Padres Could Take Over Media Rights Thanks To Diamond Sports Bankruptcy, Become MLB Blueprint

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The San Diego Padres are the latest team to face the ramifications of the Diamond Sports bankruptcy.

Diamond Sports has reportedly already missed a payment to the Padres, an unsurprising result of their financial problems.

But according to Sports Business Journal, they also have a “good chance” of missing the grace period too. If Diamond doesn’t make up the missing payment by May 30th, it could trigger a rights reversion.

Essentially, instead of Diamond owning the rights to show games on Bally Sports San Diego, the team itself would regain control.

MLB would then be able to directly produce the broadcasts themselves, in conjunction with the Padres.

This was brought up as a potential possibility before with other teams, but has yet to materialize.


While the Padres were certainly counting on broadcasting revenue to pay their exorbitant payroll, this might not be the worst-case scenario for them or MLB.

MLB Could take over rights for San Diego Padres
PHOENIX, AZ – FEBRUARY 15: Major League Baseball Commissioner Robert D. Manfred Jr. speaks to the media during the Spring Training Cactus League Media Day at Arizona Biltmore on Wednesday, February 15, 2023 in Phoenix, Arizona. (Photo by Daniel Shirey/MLB Photos via Getty Images)

Could Padres Games Be Blackout Free?

Major League Baseball has made no secret of its desire to end cable derived blackouts.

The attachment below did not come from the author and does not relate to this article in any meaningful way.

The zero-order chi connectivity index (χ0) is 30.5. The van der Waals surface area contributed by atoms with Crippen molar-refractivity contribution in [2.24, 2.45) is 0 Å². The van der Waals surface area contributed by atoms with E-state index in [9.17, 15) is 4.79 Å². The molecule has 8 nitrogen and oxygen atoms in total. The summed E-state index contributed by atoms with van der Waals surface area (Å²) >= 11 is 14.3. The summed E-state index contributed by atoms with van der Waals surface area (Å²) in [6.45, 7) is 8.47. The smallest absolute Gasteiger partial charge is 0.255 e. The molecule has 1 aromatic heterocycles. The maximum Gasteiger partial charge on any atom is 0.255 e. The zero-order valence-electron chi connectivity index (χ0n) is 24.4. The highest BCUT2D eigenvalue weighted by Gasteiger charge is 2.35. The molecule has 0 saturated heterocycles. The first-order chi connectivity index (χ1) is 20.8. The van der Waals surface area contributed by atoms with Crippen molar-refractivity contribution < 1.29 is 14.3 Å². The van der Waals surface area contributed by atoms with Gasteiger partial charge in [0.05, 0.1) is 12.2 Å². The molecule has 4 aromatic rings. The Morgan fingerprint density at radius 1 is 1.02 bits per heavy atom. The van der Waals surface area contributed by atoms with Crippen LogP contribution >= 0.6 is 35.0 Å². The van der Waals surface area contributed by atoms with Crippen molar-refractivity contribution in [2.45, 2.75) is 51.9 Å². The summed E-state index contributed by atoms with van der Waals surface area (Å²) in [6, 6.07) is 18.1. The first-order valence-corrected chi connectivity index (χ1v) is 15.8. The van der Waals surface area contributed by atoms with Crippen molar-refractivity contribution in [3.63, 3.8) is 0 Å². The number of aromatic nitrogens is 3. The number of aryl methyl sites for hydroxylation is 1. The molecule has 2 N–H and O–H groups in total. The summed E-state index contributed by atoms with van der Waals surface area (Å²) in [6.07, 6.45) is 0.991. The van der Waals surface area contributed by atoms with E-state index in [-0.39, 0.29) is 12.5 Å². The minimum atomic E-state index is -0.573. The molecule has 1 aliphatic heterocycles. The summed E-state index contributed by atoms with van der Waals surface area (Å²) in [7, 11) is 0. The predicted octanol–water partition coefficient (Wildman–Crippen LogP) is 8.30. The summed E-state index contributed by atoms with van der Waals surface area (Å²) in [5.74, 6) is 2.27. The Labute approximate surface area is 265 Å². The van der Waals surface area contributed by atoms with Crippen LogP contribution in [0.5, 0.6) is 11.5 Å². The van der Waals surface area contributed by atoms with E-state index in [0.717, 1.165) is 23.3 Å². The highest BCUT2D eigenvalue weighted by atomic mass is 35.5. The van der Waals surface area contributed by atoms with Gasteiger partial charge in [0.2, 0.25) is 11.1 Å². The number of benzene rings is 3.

Along with pace of play, blackouts have become of the game’s biggest problems. In an era where the majority of fans, especially young fans, follow from their phones, games are still nearly impossible to watch on the go.

If the Padres do regain their rights and start broadcasting with MLB, it could mean that local fans in San Diego have an opportunity to watch, restriction free.

For a league trying to enhance the marketability of its major stars, it would be a major step forward.

The Padres have big name players like Juan Soto, Fernando Tatis Jr. and Manny Machado. Giving young San Diegans a chance to watch them day in and day out without blackouts would be a tremendous opportunity.

Given the number of teams potentially impacted by missed payments, it could also become a blueprint.

With the deadline coming in just a few days, we won’t have long to wait before seeing MLB’s first self-broadcast.

Written by Ian Miller

Ian Miller is a former award watching high school actor, author, and long suffering Dodgers fan. He spends most of his time golfing, traveling, reading about World War I history, and trying to get the remote back from his dog. Follow him on Twitter @ianmSC

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